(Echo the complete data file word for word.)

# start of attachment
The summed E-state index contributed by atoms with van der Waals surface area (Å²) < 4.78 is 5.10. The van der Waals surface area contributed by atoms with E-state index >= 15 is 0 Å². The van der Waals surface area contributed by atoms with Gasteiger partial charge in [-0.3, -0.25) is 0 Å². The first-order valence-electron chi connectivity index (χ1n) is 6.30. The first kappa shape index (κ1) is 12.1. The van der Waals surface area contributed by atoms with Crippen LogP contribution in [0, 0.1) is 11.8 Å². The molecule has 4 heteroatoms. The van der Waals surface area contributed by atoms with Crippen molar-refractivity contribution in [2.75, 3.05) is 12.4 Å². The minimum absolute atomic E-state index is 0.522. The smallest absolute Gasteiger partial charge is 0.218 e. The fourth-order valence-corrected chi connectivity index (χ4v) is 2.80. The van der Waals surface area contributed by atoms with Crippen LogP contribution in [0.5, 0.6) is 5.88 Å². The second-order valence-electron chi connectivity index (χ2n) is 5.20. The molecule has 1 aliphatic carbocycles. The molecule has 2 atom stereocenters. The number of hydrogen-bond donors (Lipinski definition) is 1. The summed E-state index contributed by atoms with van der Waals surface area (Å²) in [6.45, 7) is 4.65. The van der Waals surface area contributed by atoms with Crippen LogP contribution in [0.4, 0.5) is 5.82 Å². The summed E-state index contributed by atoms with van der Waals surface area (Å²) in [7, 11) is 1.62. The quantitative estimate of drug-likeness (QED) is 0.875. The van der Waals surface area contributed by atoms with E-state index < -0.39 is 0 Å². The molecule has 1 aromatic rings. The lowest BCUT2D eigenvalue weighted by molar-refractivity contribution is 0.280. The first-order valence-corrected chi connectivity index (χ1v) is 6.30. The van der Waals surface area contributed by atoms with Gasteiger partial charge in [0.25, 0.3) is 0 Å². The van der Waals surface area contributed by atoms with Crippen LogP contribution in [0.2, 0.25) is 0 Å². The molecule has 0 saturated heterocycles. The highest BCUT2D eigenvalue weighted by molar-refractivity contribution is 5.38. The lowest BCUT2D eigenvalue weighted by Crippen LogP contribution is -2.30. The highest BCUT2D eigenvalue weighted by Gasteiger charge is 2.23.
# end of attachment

The summed E-state index contributed by atoms with van der Waals surface area (Å²) < 4.78 is 5.10. The van der Waals surface area contributed by atoms with E-state index >= 15 is 0 Å². The van der Waals surface area contributed by atoms with Gasteiger partial charge in [-0.3, -0.25) is 0 Å². The first-order valence-electron chi connectivity index (χ1n) is 6.30. The first kappa shape index (κ1) is 12.1. The van der Waals surface area contributed by atoms with Crippen LogP contribution in [0, 0.1) is 11.8 Å². The molecule has 4 heteroatoms. The van der Waals surface area contributed by atoms with Crippen molar-refractivity contribution in [2.75, 3.05) is 12.4 Å². The minimum absolute atomic E-state index is 0.522. The smallest absolute Gasteiger partial charge is 0.218 e. The fourth-order valence-corrected chi connectivity index (χ4v) is 2.80. The van der Waals surface area contributed by atoms with Crippen LogP contribution in [0.5, 0.6) is 5.88 Å². The second-order valence-electron chi connectivity index (χ2n) is 5.20. The molecule has 1 aliphatic carbocycles. The molecule has 2 atom stereocenters. The number of hydrogen-bond donors (Lipinski definition) is 1. The summed E-state index contributed by atoms with van der Waals surface area (Å²) in [6.45, 7) is 4.65. The van der Waals surface area contributed by atoms with Crippen LogP contribution in [0.4, 0.5) is 5.82 Å². The summed E-state index contributed by atoms with van der Waals surface area (Å²) in [7, 11) is 1.62. The quantitative estimate of drug-likeness (QED) is 0.875. The van der Waals surface area contributed by atoms with E-state index < -0.39 is 0 Å². The molecule has 1 aromatic rings. The lowest BCUT2D eigenvalue weighted by molar-refractivity contribution is 0.280. The first-order valence-corrected chi connectivity index (χ1v) is 6.30. The van der Waals surface area contributed by atoms with Gasteiger partial charge in [0.25, 0.3) is 0 Å². The van der Waals surface area contributed by atoms with Crippen LogP contribution in [0.2, 0.25) is 0 Å². The molecule has 0 saturated heterocycles. The highest BCUT2D eigenvalue weighted by molar-refractivity contribution is 5.38. The lowest BCUT2D eigenvalue weighted by Crippen LogP contribution is -2.30. The highest BCUT2D eigenvalue weighted by Gasteiger charge is 2.23.